Mapping the Ideological Divide

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By: Dave Astor

Starts and sales of columns by conservatives haven’t risen much as the country’s political mood turned rightward after Sept. 11. One reason is that, even before then, conservative columnists already outnumbered and outsold liberal ones.

At the eight biggest syndicates, there are roughly 35 conservative versus 30 liberal columnists — in addition to several dozen moderate or hard-to-categorize writers.

When it comes to sales, the most widely syndicated Op-Ed writers include conservatives Cal Thomas of Tribune Media Services (TMS), with 540 papers, and George Will of the Washington Post Writers Group (WPWG), with 400-plus — 20 to 30 more papers than run the most popular liberal commentator, WPWG’s Ellen Goodman.

One reason for more right-leaning columnists is that Creators Syndicate — the firm with the biggest Op-Ed roster (more than 35) — has twice as many conservatives (12) as liberals (6). Creators President Rick Newcombe said this is partly a result of buying Heritage Features Syndicate a decade ago, “which gave me 15 conservatives in one fell swoop” — some of whom are no longer around.

Newcombe added that conservative columns often sell well because “newspaper editors are interested in what readers want.” He said evidence of a big audience for right-leaning opinion includes the Fox News Channel’s growth, the popularity of mostly conservative talk radio, and high sales of books by conservative authors.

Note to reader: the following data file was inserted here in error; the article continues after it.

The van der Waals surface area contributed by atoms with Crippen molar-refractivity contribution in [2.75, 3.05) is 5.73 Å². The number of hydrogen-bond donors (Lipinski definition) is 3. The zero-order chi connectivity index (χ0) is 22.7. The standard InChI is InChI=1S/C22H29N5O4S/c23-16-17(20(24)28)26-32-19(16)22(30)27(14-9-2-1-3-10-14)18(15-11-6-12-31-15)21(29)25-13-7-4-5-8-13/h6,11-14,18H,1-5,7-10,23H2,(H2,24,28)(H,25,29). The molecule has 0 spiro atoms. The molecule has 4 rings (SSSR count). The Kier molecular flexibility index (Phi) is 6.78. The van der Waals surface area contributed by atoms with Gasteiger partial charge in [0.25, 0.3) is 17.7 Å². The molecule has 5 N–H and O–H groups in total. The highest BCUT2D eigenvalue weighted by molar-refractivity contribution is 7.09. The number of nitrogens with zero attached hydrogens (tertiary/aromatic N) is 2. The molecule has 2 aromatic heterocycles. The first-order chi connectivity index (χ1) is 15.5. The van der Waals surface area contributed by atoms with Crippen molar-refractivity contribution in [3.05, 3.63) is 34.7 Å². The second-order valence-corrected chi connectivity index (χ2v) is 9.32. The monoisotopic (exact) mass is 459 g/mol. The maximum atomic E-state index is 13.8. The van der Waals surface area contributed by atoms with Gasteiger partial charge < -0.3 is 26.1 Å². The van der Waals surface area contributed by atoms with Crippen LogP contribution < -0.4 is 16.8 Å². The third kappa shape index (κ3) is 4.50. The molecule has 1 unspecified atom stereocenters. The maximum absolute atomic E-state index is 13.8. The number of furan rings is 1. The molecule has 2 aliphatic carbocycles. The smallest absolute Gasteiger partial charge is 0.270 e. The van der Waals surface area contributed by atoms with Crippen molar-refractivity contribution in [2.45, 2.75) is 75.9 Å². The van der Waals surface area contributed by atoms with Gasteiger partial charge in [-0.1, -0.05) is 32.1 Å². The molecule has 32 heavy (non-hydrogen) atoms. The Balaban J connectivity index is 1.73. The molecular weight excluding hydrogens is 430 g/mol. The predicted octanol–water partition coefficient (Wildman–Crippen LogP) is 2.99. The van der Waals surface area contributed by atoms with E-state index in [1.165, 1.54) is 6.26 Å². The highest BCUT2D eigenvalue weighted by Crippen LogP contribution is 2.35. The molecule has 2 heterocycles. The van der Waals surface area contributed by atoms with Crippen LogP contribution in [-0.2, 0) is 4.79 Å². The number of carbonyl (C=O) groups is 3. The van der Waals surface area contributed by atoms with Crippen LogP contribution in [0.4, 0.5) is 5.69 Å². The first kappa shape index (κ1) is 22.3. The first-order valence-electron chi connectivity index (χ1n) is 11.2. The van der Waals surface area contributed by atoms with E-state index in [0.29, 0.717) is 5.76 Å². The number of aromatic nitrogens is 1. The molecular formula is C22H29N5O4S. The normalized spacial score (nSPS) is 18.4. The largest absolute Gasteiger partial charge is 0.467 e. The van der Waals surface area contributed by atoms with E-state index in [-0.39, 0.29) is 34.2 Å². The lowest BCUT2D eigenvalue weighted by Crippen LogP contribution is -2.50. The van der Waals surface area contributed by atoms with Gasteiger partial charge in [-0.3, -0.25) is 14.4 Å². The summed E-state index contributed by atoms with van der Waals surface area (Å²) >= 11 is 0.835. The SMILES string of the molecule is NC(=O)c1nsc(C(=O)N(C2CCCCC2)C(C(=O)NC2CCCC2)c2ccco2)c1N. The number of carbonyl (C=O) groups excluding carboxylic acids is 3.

And, while George W. Bush lost the popular vote to Al Gore, Newcombe said the president won more counties than the former vice president. These Bush-supporting locales tend to be midsize and small markets where a majority of the nation’s dailies (and column buyers) are based.

“Conservative columnists are a bit more popular,” agreed Alan Shearer, editorial director and general manager of WPWG, which has four liberal, three conservative, and eight moderate or hard-to-pigeonhole Op-Ed columnists. He said one reason why conservatives tend to sell better is that conservative publishers, especially at smaller papers, often influence editorial-page editors’ column buys.

This makes some Op-Ed pages more conservative than many of their actual or potential readers. And there are more conservative columnists on the far right than liberal ones on the far left. Then again, there are more liberal political cartoonists on Op-Ed pages.

Something For Everyone

But the bottom line for big syndicates is that they’re in the business of satisfying as many clients as possible. So they offer columns with various ideologies.

“We need to and do represent all points of view,” said United Media Executive Director of Public Relations Mary Anne Grimes. United columnists include two liberals, two liberal-moderates, one moderate, and five conservatives.

“We try for a good balance of different philosophies,” added Copley News Service Editorial Director Glenda Winders.

The TMS ad in E&P‘s 2001 syndicate directory lists eight conservative, three moderate, and eight liberal opinion columnists. TMS Creative Director Fred Schecker said this symmetry is coincidental, but noted that TMS’ Op-Ed lineup (which partly includes columns from the old Los Angeles Times Syndicate) is large enough to offer something for everyone.

Universal Press Syndicate’s ad for the this summer’s 2002 directory will also ideologically group Op-Ed columns, with two liberals, two moderates, three conservatives, and others in categories such as “analysis,” according to Director of Communications Kathie Kerr. As with TMS, Universal’s balanced lineup “just evolved that way,” said Executive Vice President and Editor Lee Salem.

King Features Syndicate Managing Editor Glenn Mott said King’s nine Op-Ed columnists includes one conservative, one liberal, and seven others harder to categorize. For instance, a conservative may take liberal stands on certain issues.